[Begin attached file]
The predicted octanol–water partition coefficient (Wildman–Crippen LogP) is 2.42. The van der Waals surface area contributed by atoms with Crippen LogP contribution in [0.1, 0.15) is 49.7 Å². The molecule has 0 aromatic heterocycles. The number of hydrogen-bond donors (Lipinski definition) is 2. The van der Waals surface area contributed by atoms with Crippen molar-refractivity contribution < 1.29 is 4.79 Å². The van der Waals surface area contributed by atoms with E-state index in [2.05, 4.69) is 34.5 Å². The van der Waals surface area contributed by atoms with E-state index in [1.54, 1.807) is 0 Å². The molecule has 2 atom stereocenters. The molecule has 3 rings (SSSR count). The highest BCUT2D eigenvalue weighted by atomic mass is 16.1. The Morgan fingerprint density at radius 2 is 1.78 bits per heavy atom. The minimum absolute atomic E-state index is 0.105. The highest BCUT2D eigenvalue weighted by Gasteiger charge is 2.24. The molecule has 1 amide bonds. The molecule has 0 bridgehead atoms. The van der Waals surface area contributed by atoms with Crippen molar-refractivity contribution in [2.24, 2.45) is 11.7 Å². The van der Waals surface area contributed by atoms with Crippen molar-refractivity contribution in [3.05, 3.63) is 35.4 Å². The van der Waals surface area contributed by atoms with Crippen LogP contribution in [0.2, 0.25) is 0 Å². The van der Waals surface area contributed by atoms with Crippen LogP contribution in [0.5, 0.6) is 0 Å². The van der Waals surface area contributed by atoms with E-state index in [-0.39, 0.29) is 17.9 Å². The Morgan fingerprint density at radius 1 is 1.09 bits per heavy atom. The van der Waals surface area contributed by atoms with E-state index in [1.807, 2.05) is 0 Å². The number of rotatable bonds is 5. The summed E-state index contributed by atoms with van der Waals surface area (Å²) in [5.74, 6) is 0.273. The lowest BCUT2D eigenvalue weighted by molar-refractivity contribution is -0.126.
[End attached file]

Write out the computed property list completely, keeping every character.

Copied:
The predicted octanol–water partition coefficient (Wildman–Crippen LogP) is 2.42. The van der Waals surface area contributed by atoms with Crippen LogP contribution in [0.1, 0.15) is 49.7 Å². The molecule has 0 aromatic heterocycles. The number of hydrogen-bond donors (Lipinski definition) is 2. The van der Waals surface area contributed by atoms with Crippen molar-refractivity contribution < 1.29 is 4.79 Å². The van der Waals surface area contributed by atoms with E-state index in [2.05, 4.69) is 34.5 Å². The van der Waals surface area contributed by atoms with E-state index in [1.54, 1.807) is 0 Å². The molecule has 2 atom stereocenters. The molecule has 3 rings (SSSR count). The highest BCUT2D eigenvalue weighted by atomic mass is 16.1. The Morgan fingerprint density at radius 2 is 1.78 bits per heavy atom. The minimum absolute atomic E-state index is 0.105. The highest BCUT2D eigenvalue weighted by Gasteiger charge is 2.24. The molecule has 1 amide bonds. The molecule has 0 bridgehead atoms. The van der Waals surface area contributed by atoms with Crippen molar-refractivity contribution in [2.24, 2.45) is 11.7 Å². The van der Waals surface area contributed by atoms with Crippen molar-refractivity contribution in [3.05, 3.63) is 35.4 Å². The van der Waals surface area contributed by atoms with Crippen LogP contribution in [0.2, 0.25) is 0 Å². The van der Waals surface area contributed by atoms with Crippen LogP contribution in [0.5, 0.6) is 0 Å². The van der Waals surface area contributed by atoms with E-state index in [-0.39, 0.29) is 17.9 Å². The Morgan fingerprint density at radius 1 is 1.09 bits per heavy atom. The van der Waals surface area contributed by atoms with E-state index in [1.807, 2.05) is 0 Å². The number of rotatable bonds is 5. The summed E-state index contributed by atoms with van der Waals surface area (Å²) in [5.74, 6) is 0.273. The lowest BCUT2D eigenvalue weighted by molar-refractivity contribution is -0.126.